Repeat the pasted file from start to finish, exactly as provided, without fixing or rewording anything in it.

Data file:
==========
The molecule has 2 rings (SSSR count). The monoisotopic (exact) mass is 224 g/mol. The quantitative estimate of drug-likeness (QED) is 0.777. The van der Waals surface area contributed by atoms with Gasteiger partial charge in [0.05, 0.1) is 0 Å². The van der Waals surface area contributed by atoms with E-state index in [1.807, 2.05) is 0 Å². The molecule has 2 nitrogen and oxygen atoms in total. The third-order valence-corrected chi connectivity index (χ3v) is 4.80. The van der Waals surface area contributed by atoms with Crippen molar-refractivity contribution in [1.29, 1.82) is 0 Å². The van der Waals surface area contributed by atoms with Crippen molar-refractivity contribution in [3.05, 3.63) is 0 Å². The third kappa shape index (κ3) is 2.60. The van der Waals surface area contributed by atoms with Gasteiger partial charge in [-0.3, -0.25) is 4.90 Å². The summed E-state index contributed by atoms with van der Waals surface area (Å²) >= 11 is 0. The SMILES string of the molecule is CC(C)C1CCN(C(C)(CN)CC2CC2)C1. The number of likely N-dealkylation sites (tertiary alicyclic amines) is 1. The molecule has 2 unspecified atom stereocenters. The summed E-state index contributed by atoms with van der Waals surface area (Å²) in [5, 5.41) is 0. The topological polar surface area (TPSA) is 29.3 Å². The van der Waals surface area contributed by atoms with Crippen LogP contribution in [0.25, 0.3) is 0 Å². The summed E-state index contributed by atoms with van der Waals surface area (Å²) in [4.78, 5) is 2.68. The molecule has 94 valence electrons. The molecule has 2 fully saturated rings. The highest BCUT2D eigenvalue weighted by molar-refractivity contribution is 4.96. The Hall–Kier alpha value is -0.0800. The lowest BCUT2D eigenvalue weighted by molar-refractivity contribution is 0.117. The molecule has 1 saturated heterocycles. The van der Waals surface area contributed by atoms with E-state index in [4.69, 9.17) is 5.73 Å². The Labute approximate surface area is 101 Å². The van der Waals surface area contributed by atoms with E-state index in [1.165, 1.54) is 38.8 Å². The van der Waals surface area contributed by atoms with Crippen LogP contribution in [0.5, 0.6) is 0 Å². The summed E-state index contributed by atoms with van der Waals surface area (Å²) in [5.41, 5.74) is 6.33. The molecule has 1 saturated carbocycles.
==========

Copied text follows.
The molecule has 2 rings (SSSR count). The monoisotopic (exact) mass is 224 g/mol. The quantitative estimate of drug-likeness (QED) is 0.777. The van der Waals surface area contributed by atoms with Gasteiger partial charge in [0.05, 0.1) is 0 Å². The van der Waals surface area contributed by atoms with E-state index in [1.807, 2.05) is 0 Å². The molecule has 2 nitrogen and oxygen atoms in total. The third-order valence-corrected chi connectivity index (χ3v) is 4.80. The van der Waals surface area contributed by atoms with Crippen molar-refractivity contribution in [1.29, 1.82) is 0 Å². The van der Waals surface area contributed by atoms with Crippen molar-refractivity contribution in [3.05, 3.63) is 0 Å². The third kappa shape index (κ3) is 2.60. The van der Waals surface area contributed by atoms with Gasteiger partial charge in [-0.3, -0.25) is 4.90 Å². The summed E-state index contributed by atoms with van der Waals surface area (Å²) >= 11 is 0. The SMILES string of the molecule is CC(C)C1CCN(C(C)(CN)CC2CC2)C1. The number of likely N-dealkylation sites (tertiary alicyclic amines) is 1. The molecule has 2 unspecified atom stereocenters. The summed E-state index contributed by atoms with van der Waals surface area (Å²) in [5, 5.41) is 0. The topological polar surface area (TPSA) is 29.3 Å². The van der Waals surface area contributed by atoms with Crippen LogP contribution in [0.25, 0.3) is 0 Å². The summed E-state index contributed by atoms with van der Waals surface area (Å²) in [4.78, 5) is 2.68. The molecule has 94 valence electrons. The molecule has 2 fully saturated rings. The highest BCUT2D eigenvalue weighted by molar-refractivity contribution is 4.96. The Hall–Kier alpha value is -0.0800. The lowest BCUT2D eigenvalue weighted by molar-refractivity contribution is 0.117. The molecule has 1 saturated heterocycles. The van der Waals surface area contributed by atoms with E-state index in [4.69, 9.17) is 5.73 Å². The Labute approximate surface area is 101 Å². The van der Waals surface area contributed by atoms with E-state index in [1.165, 1.54) is 38.8 Å². The van der Waals surface area contributed by atoms with Crippen LogP contribution in [0.5, 0.6) is 0 Å². The summed E-state index contributed by atoms with van der Waals surface area (Å²) in [5.41, 5.74) is 6.33. The molecule has 1 saturated carbocycles.